When Crosley ceased production, the rights to the Crosley engine changed hands several times. During this period, the engine was manufactured and sold as a stationary engine for use by the military and for boat motors.
Probably the most advanced automobile manufacturer in America during the post-WWII years was Crosley, a radio and refrigerator manufacturer. They pioneered the production of quality small cars for a nation raised on cheap fuel and high speed.
Powell Crosley, Jr. is famous for making millions by producing Crosley radios and Shelvador refrigerators. Mr. Crosley also had a passion for cars, and believed America was ready for a small economy car.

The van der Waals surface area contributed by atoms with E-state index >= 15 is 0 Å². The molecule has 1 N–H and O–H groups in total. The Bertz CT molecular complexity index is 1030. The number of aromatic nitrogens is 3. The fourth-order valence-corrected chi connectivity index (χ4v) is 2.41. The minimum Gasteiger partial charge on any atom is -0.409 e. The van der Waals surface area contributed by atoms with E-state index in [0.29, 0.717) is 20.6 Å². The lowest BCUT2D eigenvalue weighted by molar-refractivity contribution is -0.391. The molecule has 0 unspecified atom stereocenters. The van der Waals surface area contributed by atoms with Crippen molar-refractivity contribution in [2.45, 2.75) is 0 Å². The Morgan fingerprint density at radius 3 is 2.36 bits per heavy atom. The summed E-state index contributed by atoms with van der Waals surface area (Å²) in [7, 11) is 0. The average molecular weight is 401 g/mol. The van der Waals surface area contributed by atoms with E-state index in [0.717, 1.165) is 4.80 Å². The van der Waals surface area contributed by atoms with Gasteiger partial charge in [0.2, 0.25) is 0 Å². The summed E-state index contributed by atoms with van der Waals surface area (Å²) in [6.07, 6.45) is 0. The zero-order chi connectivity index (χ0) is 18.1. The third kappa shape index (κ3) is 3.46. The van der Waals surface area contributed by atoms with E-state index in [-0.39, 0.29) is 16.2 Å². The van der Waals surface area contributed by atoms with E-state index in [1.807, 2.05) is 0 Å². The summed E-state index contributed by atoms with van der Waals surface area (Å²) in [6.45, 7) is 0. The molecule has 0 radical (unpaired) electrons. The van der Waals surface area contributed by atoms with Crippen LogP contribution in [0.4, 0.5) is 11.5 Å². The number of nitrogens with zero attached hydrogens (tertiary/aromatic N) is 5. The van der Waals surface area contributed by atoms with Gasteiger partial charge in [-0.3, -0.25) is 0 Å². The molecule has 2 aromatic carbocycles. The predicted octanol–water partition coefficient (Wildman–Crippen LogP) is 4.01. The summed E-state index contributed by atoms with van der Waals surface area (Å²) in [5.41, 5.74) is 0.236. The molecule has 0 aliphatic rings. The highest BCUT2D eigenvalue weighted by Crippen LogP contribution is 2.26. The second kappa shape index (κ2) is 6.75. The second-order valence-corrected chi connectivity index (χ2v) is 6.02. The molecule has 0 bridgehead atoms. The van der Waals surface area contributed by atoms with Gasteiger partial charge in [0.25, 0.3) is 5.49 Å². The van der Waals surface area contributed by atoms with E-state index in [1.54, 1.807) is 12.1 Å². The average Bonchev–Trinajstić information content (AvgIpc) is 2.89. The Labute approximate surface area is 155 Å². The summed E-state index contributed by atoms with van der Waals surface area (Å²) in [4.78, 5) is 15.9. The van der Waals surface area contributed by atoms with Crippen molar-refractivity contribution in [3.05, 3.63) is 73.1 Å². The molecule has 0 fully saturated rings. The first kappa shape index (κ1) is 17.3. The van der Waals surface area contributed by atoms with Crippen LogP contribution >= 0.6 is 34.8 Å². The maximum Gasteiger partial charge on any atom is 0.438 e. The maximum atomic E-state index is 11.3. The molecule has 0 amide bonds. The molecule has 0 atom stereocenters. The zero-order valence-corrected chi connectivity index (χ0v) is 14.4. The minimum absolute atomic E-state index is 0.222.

The Crosley automobile was the brain child of Powel Crosley, who had already made his fortune as a direct-mail marketer, a radio and appliance manufacturer, owner of WLW (the "Nation's Station") and the Cincinnati Reds baseball team.
In March 1957, this minimalist vehicle, first introduced as the Cyclops Two appeared in the pages of Road & Track (R&T). It was seen in the form of a mad-capped illustrated narrative, entitled “Beyond Belief".